Doing everything right in a difficult market
Tough times are putting consumer-facing companies’ business models to a harsh test. Even firms with business models as robust as that of diversified consumer brands company AVI find it exceptionally challenging.
“We are hanging in there, but it is not easy,” says CEO Simon Crutchley.
“We are not seeing any topline volume growth.”
In fact, in many areas volumes declined in AVI’s year to June. Among its leading food product lines, tea (Five Roses, Trinco and Freshpak) experienced a 5% volume fall, biscuits (Bakers, ProVita and Baumanns) dropped 3.7% and creamers (Ellis Brown) are 4.6% down.
Crutchley believes the current consumer sector slump is more severe than that of 2008 and 2009, when SA was dragged into recession by the global financial crisis.
“Back then there was still underlying confidence in SA and a lot of consumer credit extension,” says Crutchley. “The country is now facing serious structural problems that were not present then. Confidence is being hit hard.”
AVI did well in its year to increase revenue 8.2% to R13.2bn, an achievement that reflects the generally solid pricing power its strong brand line-up affords it. Also impressive was AVI’s success in lifting operating margins across all three of its broad operating segments: food and beverages, footwear and apparel, and personal care, which respectively account for 75%, 15% and 10% of group operating profit.
The reward was a 10.7% rise in operating profit to R2.39bn and a 9.4% rise in headline EPS (HEPS), a pace that bettered the 7.6% HEPS rise at the interim stage. The total dividend for the year was lifted 9.5%.
The results built on what has been a faultless growth
record stretching back to 2005, the year Crutchley was appointed CEO. Over the 12 years AVI has grown operating profit at an annual average of 15.2% and improved its operating margin from 9.9% to 18.1%.
Along the way shareholders have also been well rewarded in terms of dividends. In the past five years alone AVI has by way of ordinary dividends and two special dividends returned R6.53bn to shareholders, an amount well ahead of its total equity of R4.85bn at the end of June. “AVI is a very shareholder-centric business,” says Warren Jervis, manager of the Old Mutual Mid- & Small-Cap Fund. “It focuses on managing AVI with the best interests of shareholders in mind.”
AVI continues to do all the right things. On the marketing front it last year upped spending by R32m to a significant R760m, or 5.7% of sales. By comparison, Tiger Brands’ marketing spend in its most recent reporting period came in at 2.5% of sales.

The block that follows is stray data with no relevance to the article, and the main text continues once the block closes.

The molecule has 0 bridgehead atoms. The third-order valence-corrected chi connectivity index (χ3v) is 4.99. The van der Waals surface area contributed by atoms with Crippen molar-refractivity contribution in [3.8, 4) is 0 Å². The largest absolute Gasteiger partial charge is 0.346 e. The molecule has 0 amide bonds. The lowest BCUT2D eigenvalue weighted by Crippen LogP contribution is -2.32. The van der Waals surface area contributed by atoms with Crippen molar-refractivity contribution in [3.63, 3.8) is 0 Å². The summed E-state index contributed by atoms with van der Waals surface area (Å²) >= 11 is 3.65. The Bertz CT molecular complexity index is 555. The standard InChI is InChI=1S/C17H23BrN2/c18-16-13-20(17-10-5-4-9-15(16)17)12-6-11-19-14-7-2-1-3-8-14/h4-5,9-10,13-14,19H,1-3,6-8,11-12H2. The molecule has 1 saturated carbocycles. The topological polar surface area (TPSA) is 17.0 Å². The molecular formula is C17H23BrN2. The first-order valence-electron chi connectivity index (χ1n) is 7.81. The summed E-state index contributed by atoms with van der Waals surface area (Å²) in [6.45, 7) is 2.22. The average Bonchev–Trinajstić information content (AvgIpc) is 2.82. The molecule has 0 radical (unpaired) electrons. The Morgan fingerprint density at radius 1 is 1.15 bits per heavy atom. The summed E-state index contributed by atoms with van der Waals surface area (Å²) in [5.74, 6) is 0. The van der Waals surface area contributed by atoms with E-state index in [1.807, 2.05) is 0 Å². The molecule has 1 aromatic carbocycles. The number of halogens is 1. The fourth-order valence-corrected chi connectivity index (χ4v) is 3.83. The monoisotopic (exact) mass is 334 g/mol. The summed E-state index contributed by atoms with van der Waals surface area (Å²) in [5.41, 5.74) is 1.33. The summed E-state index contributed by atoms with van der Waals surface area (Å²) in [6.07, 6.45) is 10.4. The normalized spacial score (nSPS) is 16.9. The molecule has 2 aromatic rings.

“We continuously invest to improve production efficiency and build capacity,” says Crutchley. “Product innovation is also a top priority.”
But while AVI will probably be able to continue tweaking operating margins higher, what is really needed to move the profit needle meaningfully is volume growth. Here AVI finds itself the victim of its own success in having attained major market shares in many of its key product categories.
Crutchley has recognised the need for diversification and in 2005 AVI made its first move through the acquisition of luxury footwear retailer A&D Spitz. Subsequently added to AVI’s line-up as a grassroots development was high-end ladies’ and men’s fashion wear retail business Kurt Geiger.
The two fashion brands proved to be winners for AVI between 2010 and 2013, years when consumer spending fuelled by easy credit roared ahead. For example, in AVI’s year to June 2011 its fashion brands accounted for 38% of the increase in group operating profit and helped drive an overall 31% rise in HEPS.
In the three years to June 2013 AVI’s fashion brands grew their operating profit from R101m to R410m.
Then the brakes started to be applied, as a host of factors, including increasingly stringent credit extension regulations and falling consumer confidence, began weighing on consumer spending growth.
Operating profit from AVI’s fashion brand businesses have declined by almost 11% since 2013, and in AVI’s past year 24% of Spitz and Kurt Geiger sales were by way of lay-byes. AVI’s growth fortunes for now will rest on its food brands.
On a positive note, Crutch- ley says trading in the past two months of AVI’s past year was good, with some categories showing a continuation of this trend into the new year.
It suggests that AVI is positioned to again deliver HEPS growth of about 10% in its current year. With a 4% dividend yield added it would represent a solid 14% total return.
The has been enough to encourage investors to drive AVI’s share price into record high territory and its rating to a 20 p:e. It leaves AVI looking fully priced.